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RACE CONCLUDED 6 SEPTNEXT ROVING RACE ECUADOR - JULY 2015
The Returners

As buses pushed their way through the streets of Amman and into the wild expanses of Jordan’s Wadi Rum desert region, our team strategically scatters itself on the various vehicles to talk to the huge number of multi-race competitors returning to this year’s Roving Race.

 

More than 70% of competitors have competed in previous RacingThePlanet/ 4 Deserts events and for many it was the twin allure of the Roving Race and the historic setting in the Middle East that pulled them here.

 

British competitor Colin Lyall tells us, “It was a once in a lifetime opportunity to visit the Middle East and a unique RacingThePlanet event.” Rob Graham of South Africa, who takes at least one challenge per year, said that it is the physical and mental test as well as the exotic location.  “This one ticks all the boxes,” he says. “It’s also how race organizers try to explore new places and provide spectacular courses.”

 

For California-based Jack Fierstadt, who has competed in a huge number of ultra events (including the Gobi March, Sahara Race, Atacama Crossing and RacingThePlanet:  Australia 2010), Jordan was simply a no-brainer. As a massive fan of Indiana Jones, he says that the thought of finishing in the ancient city of Petra did it. “I couldn’t think of a better way to finish the race.”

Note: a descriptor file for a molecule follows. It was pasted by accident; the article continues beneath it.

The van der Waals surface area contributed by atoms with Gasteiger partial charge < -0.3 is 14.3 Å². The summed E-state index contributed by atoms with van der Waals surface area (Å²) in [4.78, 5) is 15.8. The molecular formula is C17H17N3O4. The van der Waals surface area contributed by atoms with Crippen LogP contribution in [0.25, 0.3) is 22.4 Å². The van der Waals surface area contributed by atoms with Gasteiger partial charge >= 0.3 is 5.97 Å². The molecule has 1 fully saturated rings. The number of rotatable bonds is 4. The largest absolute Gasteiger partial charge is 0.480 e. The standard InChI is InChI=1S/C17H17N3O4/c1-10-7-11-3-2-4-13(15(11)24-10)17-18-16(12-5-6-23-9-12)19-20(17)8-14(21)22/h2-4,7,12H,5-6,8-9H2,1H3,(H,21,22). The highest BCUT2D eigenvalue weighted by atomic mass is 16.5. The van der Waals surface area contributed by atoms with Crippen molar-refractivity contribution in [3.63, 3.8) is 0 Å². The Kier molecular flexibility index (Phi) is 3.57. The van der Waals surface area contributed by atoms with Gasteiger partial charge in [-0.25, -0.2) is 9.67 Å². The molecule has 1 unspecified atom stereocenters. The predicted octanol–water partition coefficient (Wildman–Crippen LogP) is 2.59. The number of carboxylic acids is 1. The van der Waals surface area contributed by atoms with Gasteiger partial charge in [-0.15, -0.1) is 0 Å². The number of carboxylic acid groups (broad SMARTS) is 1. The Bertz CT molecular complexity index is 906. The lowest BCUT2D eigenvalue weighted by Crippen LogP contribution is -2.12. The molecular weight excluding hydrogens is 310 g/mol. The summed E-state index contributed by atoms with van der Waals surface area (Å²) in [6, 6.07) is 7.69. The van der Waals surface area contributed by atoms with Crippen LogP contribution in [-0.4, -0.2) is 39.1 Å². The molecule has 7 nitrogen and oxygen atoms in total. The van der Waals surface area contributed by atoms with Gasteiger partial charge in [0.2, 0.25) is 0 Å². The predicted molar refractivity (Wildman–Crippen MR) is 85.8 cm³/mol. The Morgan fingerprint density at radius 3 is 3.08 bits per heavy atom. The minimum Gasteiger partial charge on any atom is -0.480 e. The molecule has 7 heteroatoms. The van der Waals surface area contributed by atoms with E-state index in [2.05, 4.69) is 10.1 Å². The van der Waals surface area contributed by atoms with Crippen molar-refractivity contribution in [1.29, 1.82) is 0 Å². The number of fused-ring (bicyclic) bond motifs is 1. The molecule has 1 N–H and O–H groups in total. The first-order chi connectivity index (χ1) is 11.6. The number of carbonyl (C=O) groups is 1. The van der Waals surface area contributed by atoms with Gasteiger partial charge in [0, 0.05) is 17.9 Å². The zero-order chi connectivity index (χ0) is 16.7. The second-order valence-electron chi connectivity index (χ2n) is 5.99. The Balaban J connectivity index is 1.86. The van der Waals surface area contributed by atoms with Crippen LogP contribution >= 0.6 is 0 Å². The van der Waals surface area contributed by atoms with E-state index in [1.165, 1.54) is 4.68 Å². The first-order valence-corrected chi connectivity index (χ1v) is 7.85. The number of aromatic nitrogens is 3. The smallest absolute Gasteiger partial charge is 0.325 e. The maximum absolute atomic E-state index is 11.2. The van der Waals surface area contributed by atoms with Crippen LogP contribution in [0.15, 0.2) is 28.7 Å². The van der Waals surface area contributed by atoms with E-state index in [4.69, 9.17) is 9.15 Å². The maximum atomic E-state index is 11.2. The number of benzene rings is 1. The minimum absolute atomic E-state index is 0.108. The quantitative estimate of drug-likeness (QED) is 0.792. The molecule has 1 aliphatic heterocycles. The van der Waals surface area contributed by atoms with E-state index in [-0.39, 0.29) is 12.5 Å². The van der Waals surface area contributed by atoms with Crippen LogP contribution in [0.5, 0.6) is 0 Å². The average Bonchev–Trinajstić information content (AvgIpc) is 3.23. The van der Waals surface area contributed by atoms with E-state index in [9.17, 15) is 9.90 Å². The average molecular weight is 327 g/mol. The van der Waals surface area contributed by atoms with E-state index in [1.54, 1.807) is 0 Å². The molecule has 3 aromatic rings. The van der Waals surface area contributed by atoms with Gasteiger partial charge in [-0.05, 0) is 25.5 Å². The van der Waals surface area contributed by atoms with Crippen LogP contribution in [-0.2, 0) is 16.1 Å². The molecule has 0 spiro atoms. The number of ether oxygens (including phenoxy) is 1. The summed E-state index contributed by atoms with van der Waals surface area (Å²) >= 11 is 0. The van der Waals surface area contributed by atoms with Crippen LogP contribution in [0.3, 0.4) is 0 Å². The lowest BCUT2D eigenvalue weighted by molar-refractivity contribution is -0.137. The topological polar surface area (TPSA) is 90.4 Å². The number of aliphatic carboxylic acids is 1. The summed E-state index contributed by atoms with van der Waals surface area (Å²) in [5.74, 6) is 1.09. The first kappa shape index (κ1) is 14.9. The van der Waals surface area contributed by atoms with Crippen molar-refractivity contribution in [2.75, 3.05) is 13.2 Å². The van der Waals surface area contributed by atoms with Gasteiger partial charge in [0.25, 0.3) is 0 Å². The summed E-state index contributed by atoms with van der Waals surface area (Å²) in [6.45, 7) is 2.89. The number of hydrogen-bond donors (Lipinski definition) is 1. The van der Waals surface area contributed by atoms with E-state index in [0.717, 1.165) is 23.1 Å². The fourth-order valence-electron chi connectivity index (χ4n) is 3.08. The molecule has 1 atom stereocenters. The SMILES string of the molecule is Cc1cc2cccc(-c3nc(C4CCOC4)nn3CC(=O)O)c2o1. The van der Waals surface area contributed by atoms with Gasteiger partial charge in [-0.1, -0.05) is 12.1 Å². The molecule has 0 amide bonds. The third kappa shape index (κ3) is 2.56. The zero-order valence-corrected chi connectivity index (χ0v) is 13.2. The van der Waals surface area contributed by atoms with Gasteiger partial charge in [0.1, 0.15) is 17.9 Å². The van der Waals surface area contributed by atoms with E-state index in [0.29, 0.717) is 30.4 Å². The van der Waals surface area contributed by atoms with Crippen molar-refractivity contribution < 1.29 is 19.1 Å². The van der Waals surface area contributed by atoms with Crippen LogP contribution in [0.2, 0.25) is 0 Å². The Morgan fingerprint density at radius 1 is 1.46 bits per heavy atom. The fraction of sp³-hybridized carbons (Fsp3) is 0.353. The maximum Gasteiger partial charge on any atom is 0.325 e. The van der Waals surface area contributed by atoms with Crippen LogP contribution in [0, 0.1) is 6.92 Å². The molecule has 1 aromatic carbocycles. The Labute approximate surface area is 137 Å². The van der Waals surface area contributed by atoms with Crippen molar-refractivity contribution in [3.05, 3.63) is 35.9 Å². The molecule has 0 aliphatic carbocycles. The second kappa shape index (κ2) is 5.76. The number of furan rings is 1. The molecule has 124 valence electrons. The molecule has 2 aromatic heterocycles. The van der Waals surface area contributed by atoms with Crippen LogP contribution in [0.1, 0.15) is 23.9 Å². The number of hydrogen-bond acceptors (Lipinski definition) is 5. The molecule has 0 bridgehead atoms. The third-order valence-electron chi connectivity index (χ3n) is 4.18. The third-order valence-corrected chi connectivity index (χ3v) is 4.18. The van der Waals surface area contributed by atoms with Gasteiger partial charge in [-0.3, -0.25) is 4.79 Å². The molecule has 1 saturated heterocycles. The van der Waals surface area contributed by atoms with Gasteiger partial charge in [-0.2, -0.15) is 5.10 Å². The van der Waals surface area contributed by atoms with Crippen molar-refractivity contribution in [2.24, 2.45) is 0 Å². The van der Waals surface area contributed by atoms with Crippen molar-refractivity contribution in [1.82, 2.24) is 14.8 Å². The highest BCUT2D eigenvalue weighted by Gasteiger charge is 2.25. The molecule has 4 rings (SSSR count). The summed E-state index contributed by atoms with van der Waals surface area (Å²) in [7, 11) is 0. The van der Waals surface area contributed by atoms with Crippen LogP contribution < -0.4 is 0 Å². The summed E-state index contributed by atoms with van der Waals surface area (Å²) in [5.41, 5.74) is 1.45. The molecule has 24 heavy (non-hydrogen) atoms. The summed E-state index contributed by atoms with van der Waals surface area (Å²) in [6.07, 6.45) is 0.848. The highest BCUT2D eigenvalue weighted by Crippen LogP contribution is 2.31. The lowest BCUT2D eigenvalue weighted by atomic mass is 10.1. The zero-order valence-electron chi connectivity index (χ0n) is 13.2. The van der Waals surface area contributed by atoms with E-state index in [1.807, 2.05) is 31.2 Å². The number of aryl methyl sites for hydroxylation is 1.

Friendships also bring people back to these races. Jack’s good friend of 36-years, Howard Cohen is an experienced endurance racer.who has won his age group in previous RacingThePlanet races and is aiming to do the same here in Jordan.

 

Others have a competition to take on with their own limitations. Andrew Espin, a data analytics consultant in South Africa, competed in the Sahara Race and the Roving Race in Namibia and Nepal, but wasn’t able to complete last year’s course in the Himalayas due to sickness. “So, I have business to finish!” he reveals.

 

This is the interesting thing about RacingThePlanet events; they are just as enjoyable and enticing for those who are unable to complete the courses, as those who earn the top positions. Colin Lyall entered the Gobi March 2007 and the Sahara Race 2008 as a means to stay fit and raise funds for charity.  He explains that he was unable to finish both, but is back again with as much enthusiasm about chasing that elusive goal. “My motivations have not changed as my target has always been to finish the race!” he says. “And I love the overall craziness of the event compared with real life!”

 

For 60-year old Gordon Oldham, who takes on his sixth RacingThePlanet/ 4 Deserts challenge here, the mindset has stayed the same over the years. “I am no more relaxed today than when I did my first race,” he informs us. He adds it’s “pure masochism” that brings him back. When asked for stories from his years of racing, he leaves us with this rather cryptic nugget of wisdom:  “Never trust a fart in the desert!”

 

With others, it’s the profound meeting with the very meaning of their existence that hits them every time they descent into these wild, faraway lands. As Jack Fierstadt concludes, “When you are out there: it’s all about survival.  Everyone is going in on a level playing field, and it makes you realize what is important in life.”

 

Photo: Jesse Yoo returning for his sixteenth RacingThePlanet event, while Sandy Kondo has volunteered at six and particiapted in two.

 

By Clare Morin

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